Negative gearing may not be ideal for all investors even if you factor in the tax advantages. If you are going to finance your investment simply by borrowing money, you will soon fall afoul to the risks associated with borrowing such as rising interest rates that may impede your ability to meet your loan repayment obligations.
To mitigate the risks associated with negative gearing, it is advisable to go for properties that are more likely to increase in value for the investment duration. Your negative gearing strategy is after all based on the expectation of future capital growth.
Carry out extensive pre-purchase research to identify the right properties for investment. It is also advisable to have enough income that will help cover your costs should your tenants be late with rental payments or should your property be vacant for a prolonged duration of time.
When your property is negatively geared, you should also be able to fund your repairs and maintenance costs out of pocket.
Generally, you should only adopt negative gearing if you have the capacity to absorb the potential fall in the price of property values. It is a speculative investment.
The risks associated with negative gearing can be summarized as follows:-
- You could face a cash flow shortage and have to dip into your pockets to finance some of the investment property expenses.
- You may fail to find a tenant and the property remains vacant for an extended duration of time.
- The property market may plunge and you may fail to realize a capital gain as a result.
- You may fail to meet your loan repayment obligations
- Tax laws may change in the future making negative gearing a less viable investment.
When considering the negative gearing investment option, you have to look at all these angles before you take the plunge.
Tax Implications of Negative Gearing
You can claim tax deductions for the expenses that you incur in managing and maintaining your investment property. Even the interest that you pay on an investment loan is tax-deductible. If there is a shortfall, you can offset it with your taxable income, including the income that you have earned from other sources such as a salary.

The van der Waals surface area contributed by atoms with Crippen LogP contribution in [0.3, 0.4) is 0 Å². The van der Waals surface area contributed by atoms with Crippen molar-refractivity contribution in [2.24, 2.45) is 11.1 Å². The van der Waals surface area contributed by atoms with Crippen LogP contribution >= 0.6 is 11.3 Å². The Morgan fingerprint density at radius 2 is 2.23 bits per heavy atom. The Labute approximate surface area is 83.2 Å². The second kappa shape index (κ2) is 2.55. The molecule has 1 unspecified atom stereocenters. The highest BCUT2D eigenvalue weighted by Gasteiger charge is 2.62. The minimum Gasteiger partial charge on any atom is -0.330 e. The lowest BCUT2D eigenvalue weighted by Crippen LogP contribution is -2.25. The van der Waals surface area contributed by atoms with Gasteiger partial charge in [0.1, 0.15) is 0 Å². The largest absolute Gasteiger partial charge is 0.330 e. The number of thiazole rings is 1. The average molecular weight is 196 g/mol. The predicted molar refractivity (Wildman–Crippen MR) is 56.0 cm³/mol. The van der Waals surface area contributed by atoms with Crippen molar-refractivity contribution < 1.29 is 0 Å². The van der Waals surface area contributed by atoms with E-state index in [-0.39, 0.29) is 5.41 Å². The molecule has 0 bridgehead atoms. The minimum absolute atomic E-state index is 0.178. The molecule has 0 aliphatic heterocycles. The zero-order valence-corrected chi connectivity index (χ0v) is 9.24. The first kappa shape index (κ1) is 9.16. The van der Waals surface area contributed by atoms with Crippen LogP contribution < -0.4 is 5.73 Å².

The fittings and fixtures in an investment property can be depreciated over their effective life and a deduction claimed every year. There are three main categories for which you can claim tax deductions. These include the following:-
- Capital works: If there are any major additions to the investment property, you can claim a capital works deduction of 2.5% per year. In some circumstances, this can be as high as 4%. This percentage is applied on the initial cost of the capital works or a rough estimate of the same and can be claimed until exhausted.
- Revenue deductions: Tax deductions can be claimed on the revenue deductions such as the interest payments on the money that you borrow.
- Building allowances: Building allowances can also be claimed. A good example is depreciation for building works.
Other deductible expenses for an investment property include the following:-
- Land tax
- Pest control costs
- Body corporate fees
- The costs associated with borrowing such as the stamp duty.
- Property insurance costs
- Cost of advertising the property to your tenants
- Commissions and fees paid out to property management agents
- Lawn mowing and gardening costs
- Cleaning costs
- Council and water rates
A capital gains tax will apply on the property upon sale after the deduction of some costs. If there are net capital gains, it will be taxed as an income. However, if the property investment has been held for at least one year, the gain will be discounted by 50% for individuals.
Considering negative gearing as part of your investment strategy? Talk to an accountant Melbourne expert to help you establish if this can be a viable investment option for you given your financial situation.